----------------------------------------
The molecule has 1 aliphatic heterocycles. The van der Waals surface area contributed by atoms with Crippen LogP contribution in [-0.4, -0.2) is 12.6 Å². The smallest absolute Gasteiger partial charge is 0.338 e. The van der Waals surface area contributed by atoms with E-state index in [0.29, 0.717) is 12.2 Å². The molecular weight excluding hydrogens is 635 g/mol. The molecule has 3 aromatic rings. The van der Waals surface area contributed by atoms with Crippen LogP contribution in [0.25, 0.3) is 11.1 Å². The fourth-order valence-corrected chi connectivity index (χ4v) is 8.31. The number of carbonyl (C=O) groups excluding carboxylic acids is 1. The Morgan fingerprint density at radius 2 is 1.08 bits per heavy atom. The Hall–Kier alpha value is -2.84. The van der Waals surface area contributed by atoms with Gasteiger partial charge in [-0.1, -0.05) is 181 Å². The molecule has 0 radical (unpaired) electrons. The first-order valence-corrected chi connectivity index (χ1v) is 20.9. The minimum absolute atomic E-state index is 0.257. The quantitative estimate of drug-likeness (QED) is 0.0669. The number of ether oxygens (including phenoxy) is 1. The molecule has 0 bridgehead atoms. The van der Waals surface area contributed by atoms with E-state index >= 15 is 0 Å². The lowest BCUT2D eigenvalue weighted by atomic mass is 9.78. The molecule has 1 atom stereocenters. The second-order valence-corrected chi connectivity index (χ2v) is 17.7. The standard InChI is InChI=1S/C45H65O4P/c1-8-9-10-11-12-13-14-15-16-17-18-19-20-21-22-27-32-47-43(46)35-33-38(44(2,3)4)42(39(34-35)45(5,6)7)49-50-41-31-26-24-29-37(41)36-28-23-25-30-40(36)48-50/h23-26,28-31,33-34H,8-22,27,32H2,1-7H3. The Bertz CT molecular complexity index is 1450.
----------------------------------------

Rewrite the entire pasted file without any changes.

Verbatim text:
The molecule has 1 aliphatic heterocycles. The van der Waals surface area contributed by atoms with Crippen LogP contribution in [-0.4, -0.2) is 12.6 Å². The smallest absolute Gasteiger partial charge is 0.338 e. The van der Waals surface area contributed by atoms with E-state index in [0.29, 0.717) is 12.2 Å². The molecular weight excluding hydrogens is 635 g/mol. The molecule has 3 aromatic rings. The van der Waals surface area contributed by atoms with Crippen LogP contribution in [0.25, 0.3) is 11.1 Å². The fourth-order valence-corrected chi connectivity index (χ4v) is 8.31. The number of carbonyl (C=O) groups excluding carboxylic acids is 1. The Morgan fingerprint density at radius 2 is 1.08 bits per heavy atom. The Hall–Kier alpha value is -2.84. The van der Waals surface area contributed by atoms with Gasteiger partial charge in [-0.1, -0.05) is 181 Å². The molecule has 0 radical (unpaired) electrons. The first-order valence-corrected chi connectivity index (χ1v) is 20.9. The minimum absolute atomic E-state index is 0.257. The quantitative estimate of drug-likeness (QED) is 0.0669. The number of ether oxygens (including phenoxy) is 1. The molecule has 0 bridgehead atoms. The van der Waals surface area contributed by atoms with E-state index >= 15 is 0 Å². The lowest BCUT2D eigenvalue weighted by atomic mass is 9.78. The molecule has 1 atom stereocenters. The second-order valence-corrected chi connectivity index (χ2v) is 17.7. The standard InChI is InChI=1S/C45H65O4P/c1-8-9-10-11-12-13-14-15-16-17-18-19-20-21-22-27-32-47-43(46)35-33-38(44(2,3)4)42(39(34-35)45(5,6)7)49-50-41-31-26-24-29-37(41)36-28-23-25-30-40(36)48-50/h23-26,28-31,33-34H,8-22,27,32H2,1-7H3. The Bertz CT molecular complexity index is 1450.